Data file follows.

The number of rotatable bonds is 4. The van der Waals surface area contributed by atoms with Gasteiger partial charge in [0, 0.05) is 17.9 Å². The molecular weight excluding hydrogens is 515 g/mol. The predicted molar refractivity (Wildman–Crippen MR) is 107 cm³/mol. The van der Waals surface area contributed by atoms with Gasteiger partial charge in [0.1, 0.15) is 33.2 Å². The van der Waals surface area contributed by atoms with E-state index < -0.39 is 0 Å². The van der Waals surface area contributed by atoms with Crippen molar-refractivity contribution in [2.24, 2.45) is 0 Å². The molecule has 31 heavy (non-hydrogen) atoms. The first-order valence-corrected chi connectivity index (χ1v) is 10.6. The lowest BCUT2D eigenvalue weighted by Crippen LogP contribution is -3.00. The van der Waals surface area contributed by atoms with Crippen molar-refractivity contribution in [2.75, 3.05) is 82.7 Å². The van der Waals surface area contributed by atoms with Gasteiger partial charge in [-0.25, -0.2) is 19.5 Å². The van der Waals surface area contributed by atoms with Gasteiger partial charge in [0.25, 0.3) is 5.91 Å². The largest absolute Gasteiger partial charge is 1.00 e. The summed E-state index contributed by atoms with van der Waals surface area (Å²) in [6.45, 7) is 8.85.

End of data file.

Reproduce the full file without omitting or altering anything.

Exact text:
The number of rotatable bonds is 4. The van der Waals surface area contributed by atoms with Gasteiger partial charge in [0, 0.05) is 17.9 Å². The molecular weight excluding hydrogens is 515 g/mol. The predicted molar refractivity (Wildman–Crippen MR) is 107 cm³/mol. The van der Waals surface area contributed by atoms with Gasteiger partial charge in [0.1, 0.15) is 33.2 Å². The van der Waals surface area contributed by atoms with E-state index < -0.39 is 0 Å². The van der Waals surface area contributed by atoms with Crippen molar-refractivity contribution in [2.24, 2.45) is 0 Å². The molecule has 31 heavy (non-hydrogen) atoms. The first-order valence-corrected chi connectivity index (χ1v) is 10.6. The lowest BCUT2D eigenvalue weighted by Crippen LogP contribution is -3.00. The van der Waals surface area contributed by atoms with Crippen molar-refractivity contribution in [2.75, 3.05) is 82.7 Å². The van der Waals surface area contributed by atoms with Gasteiger partial charge in [-0.25, -0.2) is 19.5 Å². The van der Waals surface area contributed by atoms with Gasteiger partial charge in [0.25, 0.3) is 5.91 Å². The largest absolute Gasteiger partial charge is 1.00 e. The summed E-state index contributed by atoms with van der Waals surface area (Å²) in [6.45, 7) is 8.85.